If you were an oily-faced adolescent lad growing up in the early 1970s, chances are that you would have had a poster of Suzi Quatro on your wall – or even under your pillow. “Apparently I helped a lot of boys through puberty,” the diminutive bass player/vocalist laughs today. One of the few truly iconic female rock’n’rollers, Quatro enjoyed an incredible run of success as part of the Nicky Chinn/Mike Chapman songwriting stable, having No.1s with Can The Can (’73) and Devil Gate Drive (’74). Later she adopted a softer, more countrified style with songs such as If You Can’t Give Me Love and Stumblin’ In (with Smokie’s Chris Norman), and the hits kept a-comin’. Quatro has never been inactive as a recording artist or performer, but in latter years branched out into acting, both on stage and on television. Among her many roles she played a murderess in Dempsey & Makepeace and, famously, made the character Leather Tuscadero in Happy Days her own. Her appearances gave a boost to the show’s ratings – not to mention Henry’s Winkler. Last month she guested on Channel 4’s Rock School with Kiss’s Gene Simmons. Quatro talked to Classic Rock about her epic career – and her new album, Back To The Drive.
Q&A: Suzi Quatro
A 1970s glam-pop trouper, Suzi Q has stayed one of the most popular girls on the block - with TV acting and BBC radio presenting roles to complement her ballsy chick-rock.
You grew up in Detroit’s burgeoning rock scene.
I’m still in contact with a lot of those guys, Alice Cooper especially. And I’ve known Ted Nugent forever. My first-ever jam session was with Ted. I was playing a gig at Arthur’s in downtown Detroit, and Ted was in the Amboy Dukes. He said: “D’ya wanna jam?” I said: “Sure.” We played jazz. I didn’t know if I could do it. But Ted turned to me afterward and said: “How did you learn to do that?” And I said: “I have no fuckin’ idea.” I just rose to the occasion.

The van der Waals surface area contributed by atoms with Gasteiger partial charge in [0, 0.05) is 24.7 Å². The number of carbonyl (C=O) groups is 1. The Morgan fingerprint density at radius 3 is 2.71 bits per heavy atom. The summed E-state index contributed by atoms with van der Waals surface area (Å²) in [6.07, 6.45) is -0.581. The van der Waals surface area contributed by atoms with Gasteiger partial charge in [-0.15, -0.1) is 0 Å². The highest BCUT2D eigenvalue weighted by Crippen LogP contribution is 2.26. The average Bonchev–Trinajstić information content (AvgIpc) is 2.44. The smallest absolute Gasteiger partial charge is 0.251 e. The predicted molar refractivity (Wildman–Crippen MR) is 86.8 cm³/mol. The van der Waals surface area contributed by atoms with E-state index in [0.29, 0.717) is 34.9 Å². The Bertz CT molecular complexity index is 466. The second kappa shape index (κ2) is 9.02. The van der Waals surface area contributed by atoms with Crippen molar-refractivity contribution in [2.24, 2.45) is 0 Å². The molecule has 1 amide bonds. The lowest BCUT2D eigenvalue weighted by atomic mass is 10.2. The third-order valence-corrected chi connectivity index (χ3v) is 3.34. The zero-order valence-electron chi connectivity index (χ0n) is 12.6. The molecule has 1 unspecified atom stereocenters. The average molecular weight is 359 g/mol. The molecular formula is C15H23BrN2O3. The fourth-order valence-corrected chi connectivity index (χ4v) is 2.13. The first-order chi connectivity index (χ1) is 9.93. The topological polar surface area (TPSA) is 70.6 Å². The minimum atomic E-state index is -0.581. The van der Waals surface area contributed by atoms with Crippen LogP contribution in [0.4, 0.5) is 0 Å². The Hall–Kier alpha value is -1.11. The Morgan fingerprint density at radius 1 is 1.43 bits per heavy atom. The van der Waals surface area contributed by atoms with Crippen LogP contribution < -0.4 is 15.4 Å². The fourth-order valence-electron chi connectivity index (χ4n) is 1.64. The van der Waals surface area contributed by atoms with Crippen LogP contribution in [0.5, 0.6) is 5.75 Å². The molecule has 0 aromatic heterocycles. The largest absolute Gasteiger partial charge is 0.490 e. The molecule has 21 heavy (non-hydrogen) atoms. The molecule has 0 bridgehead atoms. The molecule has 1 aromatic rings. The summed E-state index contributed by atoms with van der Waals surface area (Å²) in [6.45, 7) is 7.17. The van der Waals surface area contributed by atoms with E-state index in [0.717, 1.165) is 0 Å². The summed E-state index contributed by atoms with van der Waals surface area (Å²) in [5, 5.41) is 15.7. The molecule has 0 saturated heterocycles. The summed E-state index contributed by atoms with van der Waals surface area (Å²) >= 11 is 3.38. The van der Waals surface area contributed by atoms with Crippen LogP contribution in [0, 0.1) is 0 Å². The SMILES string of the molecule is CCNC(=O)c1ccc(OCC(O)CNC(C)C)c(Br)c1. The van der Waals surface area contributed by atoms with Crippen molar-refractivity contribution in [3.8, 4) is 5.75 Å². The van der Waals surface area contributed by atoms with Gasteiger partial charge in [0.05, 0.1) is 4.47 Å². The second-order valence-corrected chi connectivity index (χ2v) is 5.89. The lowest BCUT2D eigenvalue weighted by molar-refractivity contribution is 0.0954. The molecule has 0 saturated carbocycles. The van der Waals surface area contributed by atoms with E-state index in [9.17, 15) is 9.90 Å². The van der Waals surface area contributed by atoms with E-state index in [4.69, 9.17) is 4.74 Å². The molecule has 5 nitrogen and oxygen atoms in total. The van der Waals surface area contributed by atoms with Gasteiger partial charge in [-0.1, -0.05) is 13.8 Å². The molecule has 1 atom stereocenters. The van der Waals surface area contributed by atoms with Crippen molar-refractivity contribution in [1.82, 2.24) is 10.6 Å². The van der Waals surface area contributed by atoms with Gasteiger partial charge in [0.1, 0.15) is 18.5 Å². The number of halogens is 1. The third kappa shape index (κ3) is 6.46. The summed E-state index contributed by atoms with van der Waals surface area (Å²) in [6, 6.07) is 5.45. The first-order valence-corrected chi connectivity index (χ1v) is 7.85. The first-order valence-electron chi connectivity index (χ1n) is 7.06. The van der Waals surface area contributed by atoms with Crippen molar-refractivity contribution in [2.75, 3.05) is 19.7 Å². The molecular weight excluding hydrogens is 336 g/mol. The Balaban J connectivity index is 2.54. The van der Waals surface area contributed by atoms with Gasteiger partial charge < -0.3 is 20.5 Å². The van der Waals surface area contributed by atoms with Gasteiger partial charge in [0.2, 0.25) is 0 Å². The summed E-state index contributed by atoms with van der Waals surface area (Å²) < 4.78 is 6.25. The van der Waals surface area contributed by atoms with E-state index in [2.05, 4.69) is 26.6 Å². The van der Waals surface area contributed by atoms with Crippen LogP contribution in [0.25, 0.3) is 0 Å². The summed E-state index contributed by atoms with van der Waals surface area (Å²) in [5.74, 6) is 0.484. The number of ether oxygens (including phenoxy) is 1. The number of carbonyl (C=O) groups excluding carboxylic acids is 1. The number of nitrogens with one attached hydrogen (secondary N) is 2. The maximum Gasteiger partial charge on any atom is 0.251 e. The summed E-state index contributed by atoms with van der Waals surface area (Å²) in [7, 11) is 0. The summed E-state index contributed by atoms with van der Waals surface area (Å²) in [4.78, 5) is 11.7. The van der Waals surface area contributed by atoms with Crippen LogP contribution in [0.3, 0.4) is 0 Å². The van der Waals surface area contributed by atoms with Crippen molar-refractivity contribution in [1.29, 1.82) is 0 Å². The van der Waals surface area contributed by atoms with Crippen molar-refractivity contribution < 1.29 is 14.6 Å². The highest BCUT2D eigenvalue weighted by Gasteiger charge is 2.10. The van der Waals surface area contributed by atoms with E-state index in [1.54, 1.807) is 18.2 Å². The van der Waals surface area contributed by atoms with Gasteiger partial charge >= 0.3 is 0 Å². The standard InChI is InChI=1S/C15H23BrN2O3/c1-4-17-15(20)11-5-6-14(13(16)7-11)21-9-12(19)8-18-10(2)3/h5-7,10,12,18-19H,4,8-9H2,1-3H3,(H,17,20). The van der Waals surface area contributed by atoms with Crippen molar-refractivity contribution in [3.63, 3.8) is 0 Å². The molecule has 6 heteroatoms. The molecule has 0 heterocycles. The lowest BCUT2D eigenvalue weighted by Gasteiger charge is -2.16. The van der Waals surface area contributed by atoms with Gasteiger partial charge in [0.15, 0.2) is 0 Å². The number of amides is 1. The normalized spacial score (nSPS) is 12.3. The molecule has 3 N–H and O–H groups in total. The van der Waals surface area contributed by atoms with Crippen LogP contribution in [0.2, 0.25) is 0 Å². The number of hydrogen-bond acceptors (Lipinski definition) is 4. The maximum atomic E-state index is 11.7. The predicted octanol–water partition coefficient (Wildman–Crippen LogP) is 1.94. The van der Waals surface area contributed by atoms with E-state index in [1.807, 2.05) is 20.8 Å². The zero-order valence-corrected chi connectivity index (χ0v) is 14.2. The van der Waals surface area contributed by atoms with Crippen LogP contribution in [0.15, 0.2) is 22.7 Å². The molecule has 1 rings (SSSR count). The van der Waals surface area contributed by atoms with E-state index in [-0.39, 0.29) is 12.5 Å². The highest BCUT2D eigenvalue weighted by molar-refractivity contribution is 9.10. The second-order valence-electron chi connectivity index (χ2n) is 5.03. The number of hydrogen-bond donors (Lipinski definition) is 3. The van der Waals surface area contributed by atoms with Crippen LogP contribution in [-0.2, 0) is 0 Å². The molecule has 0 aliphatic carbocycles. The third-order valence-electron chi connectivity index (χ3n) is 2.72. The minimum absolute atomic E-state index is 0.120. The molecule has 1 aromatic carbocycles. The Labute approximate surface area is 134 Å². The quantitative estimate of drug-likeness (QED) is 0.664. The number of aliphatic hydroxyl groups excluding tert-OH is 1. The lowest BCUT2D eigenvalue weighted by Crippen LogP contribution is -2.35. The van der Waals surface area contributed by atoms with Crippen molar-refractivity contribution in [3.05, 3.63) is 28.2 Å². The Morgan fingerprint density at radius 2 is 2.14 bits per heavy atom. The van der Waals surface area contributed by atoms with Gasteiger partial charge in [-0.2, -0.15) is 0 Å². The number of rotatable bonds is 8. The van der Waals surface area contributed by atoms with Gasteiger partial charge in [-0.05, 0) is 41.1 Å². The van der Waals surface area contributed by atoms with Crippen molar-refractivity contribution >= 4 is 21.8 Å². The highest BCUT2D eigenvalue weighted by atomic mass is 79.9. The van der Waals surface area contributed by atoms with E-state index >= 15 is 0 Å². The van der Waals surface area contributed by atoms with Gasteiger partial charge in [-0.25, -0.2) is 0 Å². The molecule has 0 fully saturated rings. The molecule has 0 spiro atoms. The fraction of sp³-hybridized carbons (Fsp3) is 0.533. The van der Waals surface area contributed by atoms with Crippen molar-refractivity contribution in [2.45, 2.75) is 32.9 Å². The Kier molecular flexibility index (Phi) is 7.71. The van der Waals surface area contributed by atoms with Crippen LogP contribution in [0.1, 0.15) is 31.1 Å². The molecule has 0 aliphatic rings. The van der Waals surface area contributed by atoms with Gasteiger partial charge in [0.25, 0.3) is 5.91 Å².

You were in a band called the Pleasure Seekers, with your sisters.
We were pretty hot. We were cute little things with our micro-mini-skirts. We had to wear those because the promoters at the time said: “If you’re an all-girl band, you’ve got to look like girls.” I didn’t like it. I preferred wearing T-shirts and blue jeans.
The Pleasure Seekers went to Vietnam during the war there.
That was incredible. We were 17. We were entertaining troops airlifted straight out of the battlefield and into hospital. I walked in and the first thing I saw was a guy whose whole side was missing. It got worse. I went up to another guy and his eyes were all bandaged up. He was blind.
I stood by his bed and said: “Is there anything you want to hear?” He said: “Yeah, do you know Try A Little Tenderness?” It still makes me mist up now. I went down the corridor, got out the other side of the hospital and fainted. And that’s my memory of Vietnam.
The Pleasure Seekers became Cradle, and that’s when you were headhunted by pop producer/impresario Mickie Most.
Mickie was in Detroit with Jeff Beck, who was recording at Motown. Jeff said to Mickie: “Forget the rest of the girls and look at that bass player.” Which was me, of course. I was ballsy. Mickie had never seen a real female rock’n’roll musician, and it freaked him out. This was in late 1970. And Mickie decided to take me to England.
How did it feel, leaving the band and your close-knit family, and crossing the Atlantic?